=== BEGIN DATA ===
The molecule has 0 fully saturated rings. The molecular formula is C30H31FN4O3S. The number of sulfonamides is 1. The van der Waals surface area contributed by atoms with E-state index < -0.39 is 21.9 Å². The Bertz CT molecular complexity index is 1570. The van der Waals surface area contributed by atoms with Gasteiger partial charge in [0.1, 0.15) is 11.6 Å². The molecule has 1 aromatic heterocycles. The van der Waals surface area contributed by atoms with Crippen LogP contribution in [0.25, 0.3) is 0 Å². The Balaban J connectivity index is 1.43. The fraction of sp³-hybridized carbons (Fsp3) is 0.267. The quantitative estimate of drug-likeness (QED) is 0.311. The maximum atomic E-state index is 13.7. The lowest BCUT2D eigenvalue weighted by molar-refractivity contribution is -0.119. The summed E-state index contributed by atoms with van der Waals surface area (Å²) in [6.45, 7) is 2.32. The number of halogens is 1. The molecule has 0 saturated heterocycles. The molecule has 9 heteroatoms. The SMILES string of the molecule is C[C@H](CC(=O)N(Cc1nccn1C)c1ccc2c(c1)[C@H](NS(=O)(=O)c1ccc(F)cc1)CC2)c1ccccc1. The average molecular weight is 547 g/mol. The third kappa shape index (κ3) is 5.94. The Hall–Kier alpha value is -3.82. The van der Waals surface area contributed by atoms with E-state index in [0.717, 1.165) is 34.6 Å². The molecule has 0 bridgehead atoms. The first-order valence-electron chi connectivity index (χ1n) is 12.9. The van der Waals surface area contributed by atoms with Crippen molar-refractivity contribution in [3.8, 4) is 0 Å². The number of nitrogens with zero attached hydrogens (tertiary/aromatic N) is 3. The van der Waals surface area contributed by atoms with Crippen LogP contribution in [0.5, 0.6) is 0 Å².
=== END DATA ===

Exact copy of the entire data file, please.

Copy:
The molecule has 0 fully saturated rings. The molecular formula is C30H31FN4O3S. The number of sulfonamides is 1. The van der Waals surface area contributed by atoms with E-state index < -0.39 is 21.9 Å². The Bertz CT molecular complexity index is 1570. The van der Waals surface area contributed by atoms with Gasteiger partial charge in [0.1, 0.15) is 11.6 Å². The molecule has 1 aromatic heterocycles. The van der Waals surface area contributed by atoms with Crippen LogP contribution in [0.25, 0.3) is 0 Å². The Balaban J connectivity index is 1.43. The fraction of sp³-hybridized carbons (Fsp3) is 0.267. The quantitative estimate of drug-likeness (QED) is 0.311. The maximum atomic E-state index is 13.7. The lowest BCUT2D eigenvalue weighted by molar-refractivity contribution is -0.119. The summed E-state index contributed by atoms with van der Waals surface area (Å²) in [6.45, 7) is 2.32. The number of halogens is 1. The molecule has 0 saturated heterocycles. The molecule has 9 heteroatoms. The SMILES string of the molecule is C[C@H](CC(=O)N(Cc1nccn1C)c1ccc2c(c1)[C@H](NS(=O)(=O)c1ccc(F)cc1)CC2)c1ccccc1. The average molecular weight is 547 g/mol. The third kappa shape index (κ3) is 5.94. The Hall–Kier alpha value is -3.82. The van der Waals surface area contributed by atoms with E-state index in [0.717, 1.165) is 34.6 Å². The molecule has 0 bridgehead atoms. The first-order valence-electron chi connectivity index (χ1n) is 12.9. The van der Waals surface area contributed by atoms with Crippen molar-refractivity contribution in [3.8, 4) is 0 Å². The number of nitrogens with zero attached hydrogens (tertiary/aromatic N) is 3. The van der Waals surface area contributed by atoms with Crippen LogP contribution in [0.5, 0.6) is 0 Å².